Casting

This is a discussion on Casting within the C++ Programming forums, part of the General Programming Boards category; Hi. Does static casting really gve any overhead, when no real "conversion" is performed? Consider the following: Code: int i1 ...

  1. #1
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    Casting

    Hi.

    Does static casting really gve any overhead, when no real "conversion" is performed?

    Consider the following:
    Code:
    int i1 = 1;
    char *pc = (char*)&i1;
    int i2 = *(int*)pc;
    I could have used c++ style casts but i don't think it matters. The point is, does this kind of casting really take any time; or is it solely to ensure type safety?

    Thanks!

  2. #2
    The larch
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    These are not static_casts, but reinterpret_casts. I would guess that it won't take any time, and it does the opposite of type safety.
    I might be wrong.

    Thank you, anon. You sure know how to recognize different types of trees from quite a long way away.
    Quoted more than 1000 times (I hope).

  3. #3
    C++まいる!Cをこわせ!
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    Casting can cause overhead, yes. Consider when you have a 32-bit integer variable and suddenly want to convert it to a 64-bit variable. Unless you're on a 64-bit system, it will generate a move overhead for transferring the data over to a temporary.
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    You mean it's included as a crutch to help ancient programmers limp along without them having to relearn too much.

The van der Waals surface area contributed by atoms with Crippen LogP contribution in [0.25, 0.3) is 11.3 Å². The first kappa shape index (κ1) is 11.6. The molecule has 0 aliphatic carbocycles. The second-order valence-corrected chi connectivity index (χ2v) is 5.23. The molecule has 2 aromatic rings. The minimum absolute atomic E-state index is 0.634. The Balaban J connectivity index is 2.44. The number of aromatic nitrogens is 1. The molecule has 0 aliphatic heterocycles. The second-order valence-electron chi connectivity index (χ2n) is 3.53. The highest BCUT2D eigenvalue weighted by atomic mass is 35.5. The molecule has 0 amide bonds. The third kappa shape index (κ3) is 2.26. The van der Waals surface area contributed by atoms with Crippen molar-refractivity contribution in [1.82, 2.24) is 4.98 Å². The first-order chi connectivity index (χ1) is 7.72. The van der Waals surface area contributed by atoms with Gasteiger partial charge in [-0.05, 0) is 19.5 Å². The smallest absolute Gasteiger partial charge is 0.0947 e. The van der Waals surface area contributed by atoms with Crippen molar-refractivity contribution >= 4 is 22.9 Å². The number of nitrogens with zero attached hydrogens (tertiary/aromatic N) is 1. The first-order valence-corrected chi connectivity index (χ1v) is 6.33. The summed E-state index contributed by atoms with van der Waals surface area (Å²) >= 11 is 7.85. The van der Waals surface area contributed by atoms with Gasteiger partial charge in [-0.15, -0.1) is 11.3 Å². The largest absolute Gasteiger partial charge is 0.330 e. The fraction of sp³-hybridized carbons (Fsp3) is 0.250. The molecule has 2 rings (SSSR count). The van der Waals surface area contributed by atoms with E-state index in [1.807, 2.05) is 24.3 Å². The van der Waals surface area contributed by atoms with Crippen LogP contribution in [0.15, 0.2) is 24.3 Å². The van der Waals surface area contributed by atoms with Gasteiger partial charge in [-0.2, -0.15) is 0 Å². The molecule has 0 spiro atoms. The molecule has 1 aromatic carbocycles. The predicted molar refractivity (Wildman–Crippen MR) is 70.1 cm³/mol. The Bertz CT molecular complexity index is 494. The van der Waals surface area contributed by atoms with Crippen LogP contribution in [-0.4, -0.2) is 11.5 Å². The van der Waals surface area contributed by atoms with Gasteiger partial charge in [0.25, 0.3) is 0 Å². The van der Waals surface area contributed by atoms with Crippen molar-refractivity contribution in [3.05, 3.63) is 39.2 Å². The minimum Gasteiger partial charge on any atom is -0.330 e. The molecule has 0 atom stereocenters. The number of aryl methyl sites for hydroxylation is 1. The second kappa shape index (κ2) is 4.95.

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  4. #4
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    Quote Originally Posted by tra86 View Post

    Consider the following:
    Code:
    int i1 = 1;
    char *pc = (char*)&i1;
    int i2 = *(int*)pc;
    This example has overhead, yes.
    As soon as you take the address of a variable it must be stored in memory. So if i1 was in a register, it's not anymore.
    Then the final line must reload from the address of pc. This is because the contents of that memory address could have changed by another process/thead since we wrote to it.

    You're also declaring new pointer variables which need to be stored somewhere, and that'll have register usage or stack cost.

    More generally:

    Code:
    int i = 1;
    char c = 2;
    i = (int)c;   // overhead -- value of c must be sign extended
    c = (char)i; // overhead -- value of i must have top bits masked
    I think for this example it is possible for the compiler to optimise and assign the constant 2 to both variables.

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